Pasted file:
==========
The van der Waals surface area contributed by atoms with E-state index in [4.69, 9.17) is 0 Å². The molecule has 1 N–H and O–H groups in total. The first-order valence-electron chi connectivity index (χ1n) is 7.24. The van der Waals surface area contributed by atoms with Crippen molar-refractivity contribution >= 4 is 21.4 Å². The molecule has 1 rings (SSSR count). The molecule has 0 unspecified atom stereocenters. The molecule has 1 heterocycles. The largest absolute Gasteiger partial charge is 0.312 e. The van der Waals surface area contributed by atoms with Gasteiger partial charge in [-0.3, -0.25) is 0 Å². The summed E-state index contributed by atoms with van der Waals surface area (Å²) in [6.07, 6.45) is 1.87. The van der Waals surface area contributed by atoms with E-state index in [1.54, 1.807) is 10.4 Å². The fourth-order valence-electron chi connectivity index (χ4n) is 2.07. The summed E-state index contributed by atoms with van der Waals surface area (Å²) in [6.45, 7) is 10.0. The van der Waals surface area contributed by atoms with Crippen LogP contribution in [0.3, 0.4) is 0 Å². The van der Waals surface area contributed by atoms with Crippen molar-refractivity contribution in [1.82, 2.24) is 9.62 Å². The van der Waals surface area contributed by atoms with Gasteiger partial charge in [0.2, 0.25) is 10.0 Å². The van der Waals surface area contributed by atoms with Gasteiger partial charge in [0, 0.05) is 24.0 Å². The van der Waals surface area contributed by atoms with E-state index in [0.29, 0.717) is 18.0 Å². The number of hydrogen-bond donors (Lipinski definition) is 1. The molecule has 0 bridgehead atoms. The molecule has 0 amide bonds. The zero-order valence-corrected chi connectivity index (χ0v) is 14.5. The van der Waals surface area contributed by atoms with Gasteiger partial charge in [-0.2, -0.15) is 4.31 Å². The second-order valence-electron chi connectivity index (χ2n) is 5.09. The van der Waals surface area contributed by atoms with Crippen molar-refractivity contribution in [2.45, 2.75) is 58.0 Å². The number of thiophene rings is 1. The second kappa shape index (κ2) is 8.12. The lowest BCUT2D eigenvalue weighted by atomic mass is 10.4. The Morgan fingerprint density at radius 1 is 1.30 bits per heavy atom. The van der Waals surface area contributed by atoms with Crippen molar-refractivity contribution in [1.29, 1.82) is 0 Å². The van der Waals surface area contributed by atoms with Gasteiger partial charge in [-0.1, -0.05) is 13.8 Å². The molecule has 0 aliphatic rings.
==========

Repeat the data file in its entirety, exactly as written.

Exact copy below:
The van der Waals surface area contributed by atoms with E-state index in [4.69, 9.17) is 0 Å². The molecule has 1 N–H and O–H groups in total. The first-order valence-electron chi connectivity index (χ1n) is 7.24. The van der Waals surface area contributed by atoms with Crippen molar-refractivity contribution >= 4 is 21.4 Å². The molecule has 1 rings (SSSR count). The molecule has 0 unspecified atom stereocenters. The molecule has 1 heterocycles. The largest absolute Gasteiger partial charge is 0.312 e. The van der Waals surface area contributed by atoms with Gasteiger partial charge in [-0.3, -0.25) is 0 Å². The summed E-state index contributed by atoms with van der Waals surface area (Å²) in [6.07, 6.45) is 1.87. The van der Waals surface area contributed by atoms with E-state index in [1.54, 1.807) is 10.4 Å². The fourth-order valence-electron chi connectivity index (χ4n) is 2.07. The summed E-state index contributed by atoms with van der Waals surface area (Å²) in [6.45, 7) is 10.0. The van der Waals surface area contributed by atoms with Crippen LogP contribution in [0.3, 0.4) is 0 Å². The van der Waals surface area contributed by atoms with Crippen molar-refractivity contribution in [1.82, 2.24) is 9.62 Å². The van der Waals surface area contributed by atoms with Gasteiger partial charge in [0.2, 0.25) is 10.0 Å². The van der Waals surface area contributed by atoms with Gasteiger partial charge in [0, 0.05) is 24.0 Å². The van der Waals surface area contributed by atoms with E-state index in [0.29, 0.717) is 18.0 Å². The number of hydrogen-bond donors (Lipinski definition) is 1. The molecule has 0 bridgehead atoms. The molecule has 0 amide bonds. The zero-order valence-corrected chi connectivity index (χ0v) is 14.5. The van der Waals surface area contributed by atoms with Gasteiger partial charge in [-0.2, -0.15) is 4.31 Å². The second-order valence-electron chi connectivity index (χ2n) is 5.09. The van der Waals surface area contributed by atoms with Crippen molar-refractivity contribution in [2.45, 2.75) is 58.0 Å². The number of thiophene rings is 1. The second kappa shape index (κ2) is 8.12. The lowest BCUT2D eigenvalue weighted by atomic mass is 10.4. The Morgan fingerprint density at radius 1 is 1.30 bits per heavy atom. The van der Waals surface area contributed by atoms with Crippen molar-refractivity contribution in [1.29, 1.82) is 0 Å². The van der Waals surface area contributed by atoms with Gasteiger partial charge in [-0.1, -0.05) is 13.8 Å². The molecule has 0 aliphatic rings.